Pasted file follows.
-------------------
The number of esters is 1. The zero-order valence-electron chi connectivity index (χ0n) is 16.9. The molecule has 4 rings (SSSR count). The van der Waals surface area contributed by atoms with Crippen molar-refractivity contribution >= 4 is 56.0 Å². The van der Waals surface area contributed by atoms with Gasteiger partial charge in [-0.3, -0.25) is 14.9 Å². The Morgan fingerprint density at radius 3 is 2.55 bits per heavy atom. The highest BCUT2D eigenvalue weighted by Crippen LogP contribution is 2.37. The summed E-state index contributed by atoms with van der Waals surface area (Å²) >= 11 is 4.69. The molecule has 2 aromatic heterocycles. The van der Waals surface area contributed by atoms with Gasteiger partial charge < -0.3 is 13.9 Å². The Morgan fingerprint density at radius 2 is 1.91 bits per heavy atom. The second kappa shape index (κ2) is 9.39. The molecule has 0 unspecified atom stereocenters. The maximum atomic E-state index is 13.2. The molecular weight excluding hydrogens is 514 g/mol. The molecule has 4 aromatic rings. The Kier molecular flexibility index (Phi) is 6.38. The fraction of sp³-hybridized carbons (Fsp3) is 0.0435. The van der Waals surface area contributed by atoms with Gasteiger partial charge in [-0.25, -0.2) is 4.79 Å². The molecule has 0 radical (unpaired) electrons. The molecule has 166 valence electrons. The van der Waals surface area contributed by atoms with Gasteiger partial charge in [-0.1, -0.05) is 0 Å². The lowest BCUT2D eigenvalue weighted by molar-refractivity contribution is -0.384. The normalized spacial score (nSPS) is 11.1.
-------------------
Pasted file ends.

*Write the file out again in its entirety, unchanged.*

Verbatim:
The number of esters is 1. The zero-order valence-electron chi connectivity index (χ0n) is 16.9. The molecule has 4 rings (SSSR count). The van der Waals surface area contributed by atoms with Crippen molar-refractivity contribution >= 4 is 56.0 Å². The van der Waals surface area contributed by atoms with Gasteiger partial charge in [-0.3, -0.25) is 14.9 Å². The Morgan fingerprint density at radius 3 is 2.55 bits per heavy atom. The highest BCUT2D eigenvalue weighted by Crippen LogP contribution is 2.37. The summed E-state index contributed by atoms with van der Waals surface area (Å²) >= 11 is 4.69. The molecule has 2 aromatic heterocycles. The van der Waals surface area contributed by atoms with Gasteiger partial charge < -0.3 is 13.9 Å². The Morgan fingerprint density at radius 2 is 1.91 bits per heavy atom. The second kappa shape index (κ2) is 9.39. The molecule has 0 unspecified atom stereocenters. The maximum atomic E-state index is 13.2. The molecular weight excluding hydrogens is 514 g/mol. The molecule has 4 aromatic rings. The Kier molecular flexibility index (Phi) is 6.38. The fraction of sp³-hybridized carbons (Fsp3) is 0.0435. The van der Waals surface area contributed by atoms with Gasteiger partial charge in [-0.25, -0.2) is 4.79 Å². The molecule has 0 radical (unpaired) electrons. The molecule has 166 valence electrons. The van der Waals surface area contributed by atoms with Gasteiger partial charge in [-0.1, -0.05) is 0 Å². The lowest BCUT2D eigenvalue weighted by molar-refractivity contribution is -0.384. The normalized spacial score (nSPS) is 11.1.